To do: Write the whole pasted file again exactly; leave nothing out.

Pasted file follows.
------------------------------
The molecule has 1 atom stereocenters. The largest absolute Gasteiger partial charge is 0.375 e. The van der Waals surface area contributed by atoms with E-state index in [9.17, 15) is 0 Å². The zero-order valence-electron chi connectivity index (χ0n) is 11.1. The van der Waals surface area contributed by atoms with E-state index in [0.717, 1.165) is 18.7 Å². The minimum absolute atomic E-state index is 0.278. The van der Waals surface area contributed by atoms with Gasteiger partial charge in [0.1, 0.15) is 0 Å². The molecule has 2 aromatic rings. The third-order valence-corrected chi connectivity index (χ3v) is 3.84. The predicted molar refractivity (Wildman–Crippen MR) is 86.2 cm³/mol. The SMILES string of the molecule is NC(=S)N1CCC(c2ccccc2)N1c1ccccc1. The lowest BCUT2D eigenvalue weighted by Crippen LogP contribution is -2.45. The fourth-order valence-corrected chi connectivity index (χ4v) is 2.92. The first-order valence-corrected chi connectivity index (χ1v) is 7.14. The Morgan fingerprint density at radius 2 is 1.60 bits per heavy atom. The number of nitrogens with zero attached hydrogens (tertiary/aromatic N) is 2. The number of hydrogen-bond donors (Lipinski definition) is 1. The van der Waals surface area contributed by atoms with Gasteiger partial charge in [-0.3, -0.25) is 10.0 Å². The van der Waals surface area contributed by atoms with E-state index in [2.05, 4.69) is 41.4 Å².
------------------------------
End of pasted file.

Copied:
The molecule has 1 atom stereocenters. The largest absolute Gasteiger partial charge is 0.375 e. The van der Waals surface area contributed by atoms with E-state index in [9.17, 15) is 0 Å². The zero-order valence-electron chi connectivity index (χ0n) is 11.1. The van der Waals surface area contributed by atoms with E-state index in [0.717, 1.165) is 18.7 Å². The minimum absolute atomic E-state index is 0.278. The van der Waals surface area contributed by atoms with Gasteiger partial charge in [0.1, 0.15) is 0 Å². The molecule has 2 aromatic rings. The third-order valence-corrected chi connectivity index (χ3v) is 3.84. The predicted molar refractivity (Wildman–Crippen MR) is 86.2 cm³/mol. The SMILES string of the molecule is NC(=S)N1CCC(c2ccccc2)N1c1ccccc1. The lowest BCUT2D eigenvalue weighted by Crippen LogP contribution is -2.45. The fourth-order valence-corrected chi connectivity index (χ4v) is 2.92. The first-order valence-corrected chi connectivity index (χ1v) is 7.14. The Morgan fingerprint density at radius 2 is 1.60 bits per heavy atom. The number of nitrogens with zero attached hydrogens (tertiary/aromatic N) is 2. The number of hydrogen-bond donors (Lipinski definition) is 1. The van der Waals surface area contributed by atoms with Gasteiger partial charge in [-0.3, -0.25) is 10.0 Å². The van der Waals surface area contributed by atoms with E-state index in [2.05, 4.69) is 41.4 Å².